In short it's not possible for a mind that's made of matter, that exists within a limited time frame, so the question is equivalent to "does god exist" and "what is a mind that exists in other dimensions of space time". Scientifically, and for pragmatic philosophy, the answer is a god like intellect has no relation to the current understanding of time and space.

Without a doubt, an intuitive intellect can only be ignorant of all knowledge, else it must exist in a non-linear time sequence whereby it has learnt everything that can happen before it has happened.

For a start, God-Mind is not a logical concept, that there should be one or many gods is entirely arbitrary and un-knowable, and to attribute no ego to a mind is also immaterial. Nothing in reality has a singular entity without parallel, and there is no logical reason to suggest that god has a singular entity. Saying that there is only one universe, is like saying there is only one habitable planet, just because we live in a particular one, unable to see beyond it. So... Gods, God, Mechanism(s) are subjective convictions, as conjectural as UFO's and Ghosts, whether there is one holy spirit or many.

So what do the pages say on the subject? Apparently, the intellect would be non-deductive. It has no need to perform any processes of logic, maths, prediction, comparison, opposition, because it knows everything intuitively without resorting to human like rational thought.

The God Intellect, we can call it, also does not have the same relationship with memory, subconcious, and sense perception, because it knows everything relevant to itself. It hears all possibilities and senses and memories like millions of tv's simultaneously and millions of memories effortlessly because there is no delineation in between knowing everything and thinking of a single thing. The intuitive intellect supposedly is aware of solutions without having thought of them, because it's subconcious and concious are merged into some kind of singular super efficient system.

Spiritualists who belive in devine thought within the human self, like Sikh, who believe that their priests pass on the touch and knowledge of devine mental clarity, see god as something else than an intuitive creator. They qualify intuitive thought as the third mode of thought after sense perception and rational thought, simply the act of being aware and controlling the functions of the mind totally.

So, if an awareness never had to resort to logical deduction, because it knew everything already, it would be essentially pure in it's access to all information, free from cause and effect, from sense and purpose, else it would be an empty mind, which does not doubt anything because it does not rationalize, it is in a form of simple stasis.

a mind can occupy a state of relative stasis which can be termed intuitive intelect, but a mind cannot be free of cause and effect while existing in a linear time sequence, and also be within the universe or be made of matter, because infinite amounts of time are necessary to learn the answer to every bit of information that can exist and to predict how they change through the entirety of time...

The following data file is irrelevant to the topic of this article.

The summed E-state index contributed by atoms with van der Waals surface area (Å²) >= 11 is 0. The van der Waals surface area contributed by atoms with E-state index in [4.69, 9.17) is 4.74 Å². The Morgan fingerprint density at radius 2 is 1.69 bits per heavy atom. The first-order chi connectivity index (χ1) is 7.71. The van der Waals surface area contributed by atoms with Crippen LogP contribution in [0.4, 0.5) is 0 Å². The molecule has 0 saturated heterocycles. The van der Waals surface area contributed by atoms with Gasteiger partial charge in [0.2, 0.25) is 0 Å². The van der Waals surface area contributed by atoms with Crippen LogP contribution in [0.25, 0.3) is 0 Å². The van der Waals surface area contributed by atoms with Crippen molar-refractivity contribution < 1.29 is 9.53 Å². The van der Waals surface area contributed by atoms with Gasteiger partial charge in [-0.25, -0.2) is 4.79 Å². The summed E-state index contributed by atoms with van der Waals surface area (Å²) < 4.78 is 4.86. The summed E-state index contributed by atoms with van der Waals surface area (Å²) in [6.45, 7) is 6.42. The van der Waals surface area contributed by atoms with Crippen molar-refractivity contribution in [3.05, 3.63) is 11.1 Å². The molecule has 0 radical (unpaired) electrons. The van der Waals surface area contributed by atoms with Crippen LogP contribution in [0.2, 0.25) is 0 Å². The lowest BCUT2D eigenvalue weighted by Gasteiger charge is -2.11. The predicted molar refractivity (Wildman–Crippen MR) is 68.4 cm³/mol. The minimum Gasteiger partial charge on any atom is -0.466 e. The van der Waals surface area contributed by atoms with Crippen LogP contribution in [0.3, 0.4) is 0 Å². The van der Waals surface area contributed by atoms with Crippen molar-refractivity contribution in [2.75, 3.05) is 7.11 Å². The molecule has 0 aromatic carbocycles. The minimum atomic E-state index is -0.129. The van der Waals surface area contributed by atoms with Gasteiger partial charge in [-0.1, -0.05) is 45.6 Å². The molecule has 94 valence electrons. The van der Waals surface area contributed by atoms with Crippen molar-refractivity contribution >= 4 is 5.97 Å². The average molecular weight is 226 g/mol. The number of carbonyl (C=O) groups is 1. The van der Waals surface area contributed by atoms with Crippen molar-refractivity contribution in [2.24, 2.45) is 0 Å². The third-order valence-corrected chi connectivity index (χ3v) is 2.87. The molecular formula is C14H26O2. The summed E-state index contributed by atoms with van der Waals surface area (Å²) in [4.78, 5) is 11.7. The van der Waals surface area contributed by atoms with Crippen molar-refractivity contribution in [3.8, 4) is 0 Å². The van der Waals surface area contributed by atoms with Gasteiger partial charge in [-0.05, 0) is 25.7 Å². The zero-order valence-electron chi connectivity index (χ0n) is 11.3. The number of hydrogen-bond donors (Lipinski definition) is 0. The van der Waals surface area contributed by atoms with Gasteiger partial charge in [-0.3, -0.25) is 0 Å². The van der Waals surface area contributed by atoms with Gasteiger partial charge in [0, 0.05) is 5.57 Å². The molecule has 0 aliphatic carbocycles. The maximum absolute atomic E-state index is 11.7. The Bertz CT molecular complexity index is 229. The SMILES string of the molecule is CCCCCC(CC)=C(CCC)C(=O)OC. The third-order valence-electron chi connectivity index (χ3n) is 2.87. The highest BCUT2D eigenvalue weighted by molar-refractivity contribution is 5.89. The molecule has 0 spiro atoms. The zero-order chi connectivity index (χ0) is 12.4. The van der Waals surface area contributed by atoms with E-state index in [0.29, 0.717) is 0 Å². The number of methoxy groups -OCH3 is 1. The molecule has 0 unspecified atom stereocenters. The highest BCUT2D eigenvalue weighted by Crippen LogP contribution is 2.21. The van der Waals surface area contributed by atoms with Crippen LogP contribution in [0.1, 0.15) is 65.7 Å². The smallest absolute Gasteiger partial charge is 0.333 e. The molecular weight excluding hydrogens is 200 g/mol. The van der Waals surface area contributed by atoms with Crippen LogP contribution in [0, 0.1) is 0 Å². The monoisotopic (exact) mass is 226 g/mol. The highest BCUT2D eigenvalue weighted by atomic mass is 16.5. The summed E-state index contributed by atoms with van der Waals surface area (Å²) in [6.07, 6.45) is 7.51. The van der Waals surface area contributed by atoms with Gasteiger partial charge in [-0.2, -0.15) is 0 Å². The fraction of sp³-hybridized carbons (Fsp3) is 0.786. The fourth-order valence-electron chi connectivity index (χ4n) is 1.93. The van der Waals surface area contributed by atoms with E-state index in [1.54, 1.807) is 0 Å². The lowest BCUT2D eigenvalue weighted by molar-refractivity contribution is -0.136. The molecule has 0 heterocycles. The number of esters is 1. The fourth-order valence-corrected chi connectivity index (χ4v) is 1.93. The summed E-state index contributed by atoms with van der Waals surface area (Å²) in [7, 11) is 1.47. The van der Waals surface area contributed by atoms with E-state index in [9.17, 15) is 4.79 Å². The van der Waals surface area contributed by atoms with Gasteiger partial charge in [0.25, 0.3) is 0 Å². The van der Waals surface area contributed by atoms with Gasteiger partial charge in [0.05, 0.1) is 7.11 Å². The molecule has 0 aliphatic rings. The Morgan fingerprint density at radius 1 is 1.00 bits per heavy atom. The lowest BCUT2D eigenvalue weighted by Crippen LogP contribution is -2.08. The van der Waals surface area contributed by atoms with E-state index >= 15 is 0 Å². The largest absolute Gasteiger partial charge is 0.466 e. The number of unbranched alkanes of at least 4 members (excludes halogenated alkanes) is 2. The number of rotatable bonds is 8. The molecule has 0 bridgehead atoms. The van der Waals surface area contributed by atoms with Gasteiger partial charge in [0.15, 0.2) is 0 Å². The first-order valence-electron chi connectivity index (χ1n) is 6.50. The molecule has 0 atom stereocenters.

• Fixed second link – APCoding Nov 26 '16 at 22:28
  • Do you have anything to back up your arguments, such as that the God-Mind is not logical? – APCoding Nov 26 '16 at 22:33
  • i quote: The Western tradition of philosophical discussion of the existence of God began with Plato and Aristotle, who made arguments that would now be categorized as cosmological. ... note the word cosmological. cosmological and logical are not the same thing. – com.prehensible Nov 26 '16 at 22:47
  • Where do you quote this from? Also, those would be arguments for God, not against God. – APCoding Nov 26 '16 at 22:52
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    it's referenced here: en.wikipedia.org/wiki/Existence_of_God ... it's an argument for godS, it is subjective to suggest one versus many godS... Nothing in reality has a singular entity without parallel, and there is no reason to suggest that god has a singular entity. Saying that there is only one universe, is like saying there is only one habitable planet, just because we live in a particular one, unable to see beyond it. So... Gods, God, Mechanism(s) are subjective convictions that are rooted in conjecture only, just as intelligent life on other planets is only theory. – com.prehensible Nov 27 '16 at 5:09
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i think that an intuitive understanding not broken up into finite pieces is possible however highly difficult to attain. It is the difference between knowledge and wisdom. Knowledge being just knowing a bunch of things, and wisdom being actually understanding the thing at the deepest level. The problem being that in order to prove that that exists you would need to be able to transfer said wisdom to the other person for them to believe you had it. Most people build levels of knowledge on top of things they didn't fully understand to begin with further convoluting their understanding. Also Intuitive understanding cannot be easily turned into linguistic form. Its like trying to describe the math of a sytem without leaving out any variables. you can imagine the surface of water with all its imperfections and fluctuations and intuitively understand how it behaves, but describing that to someone else using linguistic or mathmatical tools becomes extremely cumbersome at best.

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    Why is this a persuasive answer to the question (in your mind)? What research could confirm it? – Joseph Weissman Sep 14 '17 at 22:13